Does a prior medical condition prevent recovery under the Federal Employers' Liability Act?
The answer is NO.
Under the Federal Employers’ Liability Act ("FELA"), a railroad cannot escape liability to its injured employee merely because other medical causes contribute to an injury. The FELA provides that railroad employers are liable for injuries to their employees "resulting in whole or in part" from the employer's negligence. The FELA allows monetary recovery for an aggravation of pre-existing medical condition.
What is an "aggravation of a pre-existing medical condition?"
For example, degenerative disc disease is a process of aging. However, degenerative disc disease may be silent before it is aggravated by trauma. In other words, while you may have experienced back pain months or years before a work injury, if the degenerative disc disease was not symptomatic immediately before or at the time of the work injury, damages may be recoverable under the FELA.
In order to establish an aggravation of a pre-existing medical condition, a physician must testify “to a reasonable degree of medical certainty,” (i.e., more probably true than not true) that the railroad's negligence played a part in aggravating the pre-existing condition. Generally speaking, when the railroad's negligence aggravates a pre-existing condition, the railroad is liable only for the additional damages caused by their negligence, and not for the pain and impairment that the railroader would have suffered, even if the accident had never occurred.
If I aggravate a prior medical condition at work on the railroad what can I anticipate? The railroad's attorneys will probably argue that you should be barred from recovering money damages, or that your money damages should be reduced due to your pre-existing medical condition. The railroad will file what is called a pre-existing medical condition affirmative defense, contending you would have experienced problems regardless of the work injury. In response, HOEY & FARINA, as your attorneys, will file trial motions requesting that the judge prevent evidence of pre-existing conditions from being presented to the jury. If the judge allows such evidence to go to the jury, we will assert that it is the railroad's burden of proof to demonstrate that the damages are due to pre-existing conditions. If the railroad does not provide a reasonable legal and factual basis for the contribution of the pre-existing conditions to the injury, we will then request the railroad be held responsible for all damages.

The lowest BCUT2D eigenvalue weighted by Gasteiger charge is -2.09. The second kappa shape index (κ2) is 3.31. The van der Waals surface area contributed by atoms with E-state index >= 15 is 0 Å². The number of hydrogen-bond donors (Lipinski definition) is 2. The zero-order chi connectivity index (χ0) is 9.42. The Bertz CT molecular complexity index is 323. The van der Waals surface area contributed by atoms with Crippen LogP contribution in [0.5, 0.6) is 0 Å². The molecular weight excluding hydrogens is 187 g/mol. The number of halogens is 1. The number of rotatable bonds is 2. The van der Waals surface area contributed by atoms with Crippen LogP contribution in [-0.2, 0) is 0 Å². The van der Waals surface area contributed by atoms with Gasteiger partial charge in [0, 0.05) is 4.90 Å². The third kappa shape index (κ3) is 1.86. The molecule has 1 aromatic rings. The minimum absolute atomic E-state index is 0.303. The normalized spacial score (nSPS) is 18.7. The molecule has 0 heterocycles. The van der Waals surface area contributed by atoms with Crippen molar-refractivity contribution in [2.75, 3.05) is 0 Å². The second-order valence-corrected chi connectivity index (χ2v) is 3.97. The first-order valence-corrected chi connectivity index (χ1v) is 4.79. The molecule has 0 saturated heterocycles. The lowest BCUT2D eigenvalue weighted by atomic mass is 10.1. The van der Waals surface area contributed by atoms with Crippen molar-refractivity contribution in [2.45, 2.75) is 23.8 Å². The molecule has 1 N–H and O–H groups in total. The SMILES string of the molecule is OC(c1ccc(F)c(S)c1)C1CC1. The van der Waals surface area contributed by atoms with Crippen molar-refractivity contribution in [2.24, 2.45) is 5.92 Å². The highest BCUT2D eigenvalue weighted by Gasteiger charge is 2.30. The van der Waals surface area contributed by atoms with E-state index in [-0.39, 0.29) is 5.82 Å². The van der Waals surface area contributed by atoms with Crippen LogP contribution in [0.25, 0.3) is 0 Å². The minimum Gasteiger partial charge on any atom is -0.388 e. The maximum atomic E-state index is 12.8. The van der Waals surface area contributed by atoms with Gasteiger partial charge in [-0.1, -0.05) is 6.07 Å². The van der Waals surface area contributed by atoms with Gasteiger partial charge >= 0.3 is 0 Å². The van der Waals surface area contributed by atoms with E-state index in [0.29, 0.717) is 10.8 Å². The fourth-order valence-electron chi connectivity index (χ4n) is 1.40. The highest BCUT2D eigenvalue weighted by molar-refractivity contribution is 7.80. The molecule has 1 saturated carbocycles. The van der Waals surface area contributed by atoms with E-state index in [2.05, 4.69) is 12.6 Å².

You must understand that there are certain things you can do to help defeat the railroad's "affirmative defense." First, let your doctor know how you were injured at work as soon as you are injured, and at every office visit thereafter. Second, be prepared to discuss relevant prior medical conditions with your attorney and doctor. You will be asked about prior medical conditions in your deposition. Your treating physicians may also be asked at a deposition about prior medical conditions that are relevant to your injury. The best policy is to be truthful when dealing with your doctors, lawyers, and when giving deposition testimony.
Third, expect that your prior medical history will be an issue at trial. Advise your attorneys and doctors how your symptoms are different after the work injury. What activities have become increasingly difficult or impossible since being injured at work? Is your pain different, more intense, and/or spreading to other areas of your body? How have your medical treatments and physician recommendations changed?
We, your attorneys at HOEY & FARINA, will interview and develop testimony from persons who can testify about your activities and ability to function before the accident compared to after. We will meet with your doctors to ensure that they understand the legal standards required to prove that the railroad's negligence aggravated a pre-existing condition. We will also highlight for your doctors those facts that most strongly weigh in your favor in demonstrating a substantial aggravation of a pre-existing condition.
Remember, a jury cannot deny your right to recover damages for an aggravation of a pre-existing condition, or a pre-existing condition that makes you more susceptible to further injury. The more effective you, your witnesses, doctors and attorneys can demonstrate the contrast between your physical condition before versus after your work accident, the more a jury will be persuaded that the railroad's negligence caused a significant aggravation of a pre-existing condition.
If you have any questions concerning pre-existing conditions or other issues relating to an on-the-job injury, please contact us at either 888-425-1212 or email@example.com.